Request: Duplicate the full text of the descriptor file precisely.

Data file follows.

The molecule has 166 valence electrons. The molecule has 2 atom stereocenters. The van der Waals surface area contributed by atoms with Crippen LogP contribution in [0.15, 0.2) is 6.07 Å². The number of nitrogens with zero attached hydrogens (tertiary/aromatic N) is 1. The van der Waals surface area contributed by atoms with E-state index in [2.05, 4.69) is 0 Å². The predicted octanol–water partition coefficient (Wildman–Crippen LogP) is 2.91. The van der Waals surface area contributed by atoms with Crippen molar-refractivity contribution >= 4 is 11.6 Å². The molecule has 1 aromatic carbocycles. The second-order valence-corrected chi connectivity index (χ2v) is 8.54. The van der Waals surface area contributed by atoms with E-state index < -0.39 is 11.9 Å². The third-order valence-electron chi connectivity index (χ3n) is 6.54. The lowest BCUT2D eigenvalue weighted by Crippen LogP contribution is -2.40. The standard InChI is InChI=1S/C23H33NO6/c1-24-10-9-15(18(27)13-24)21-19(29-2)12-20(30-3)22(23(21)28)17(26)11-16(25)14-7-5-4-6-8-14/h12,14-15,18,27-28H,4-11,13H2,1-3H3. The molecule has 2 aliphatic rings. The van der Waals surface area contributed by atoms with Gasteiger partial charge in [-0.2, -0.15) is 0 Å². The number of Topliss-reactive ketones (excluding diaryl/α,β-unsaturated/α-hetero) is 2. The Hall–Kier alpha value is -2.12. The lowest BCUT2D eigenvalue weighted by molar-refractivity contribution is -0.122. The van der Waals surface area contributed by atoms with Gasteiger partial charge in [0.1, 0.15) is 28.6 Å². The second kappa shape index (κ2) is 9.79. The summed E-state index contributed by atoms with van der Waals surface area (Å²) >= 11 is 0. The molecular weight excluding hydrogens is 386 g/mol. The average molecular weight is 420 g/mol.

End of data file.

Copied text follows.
The molecule has 166 valence electrons. The molecule has 2 atom stereocenters. The van der Waals surface area contributed by atoms with Crippen LogP contribution in [0.15, 0.2) is 6.07 Å². The number of nitrogens with zero attached hydrogens (tertiary/aromatic N) is 1. The van der Waals surface area contributed by atoms with E-state index in [2.05, 4.69) is 0 Å². The predicted octanol–water partition coefficient (Wildman–Crippen LogP) is 2.91. The van der Waals surface area contributed by atoms with Crippen molar-refractivity contribution >= 4 is 11.6 Å². The molecule has 1 aromatic carbocycles. The second-order valence-corrected chi connectivity index (χ2v) is 8.54. The van der Waals surface area contributed by atoms with E-state index < -0.39 is 11.9 Å². The third-order valence-electron chi connectivity index (χ3n) is 6.54. The lowest BCUT2D eigenvalue weighted by Crippen LogP contribution is -2.40. The standard InChI is InChI=1S/C23H33NO6/c1-24-10-9-15(18(27)13-24)21-19(29-2)12-20(30-3)22(23(21)28)17(26)11-16(25)14-7-5-4-6-8-14/h12,14-15,18,27-28H,4-11,13H2,1-3H3. The molecule has 2 aliphatic rings. The van der Waals surface area contributed by atoms with Gasteiger partial charge in [-0.2, -0.15) is 0 Å². The number of Topliss-reactive ketones (excluding diaryl/α,β-unsaturated/α-hetero) is 2. The Hall–Kier alpha value is -2.12. The lowest BCUT2D eigenvalue weighted by molar-refractivity contribution is -0.122. The van der Waals surface area contributed by atoms with Gasteiger partial charge in [0.1, 0.15) is 28.6 Å². The second kappa shape index (κ2) is 9.79. The summed E-state index contributed by atoms with van der Waals surface area (Å²) >= 11 is 0. The molecular weight excluding hydrogens is 386 g/mol. The average molecular weight is 420 g/mol.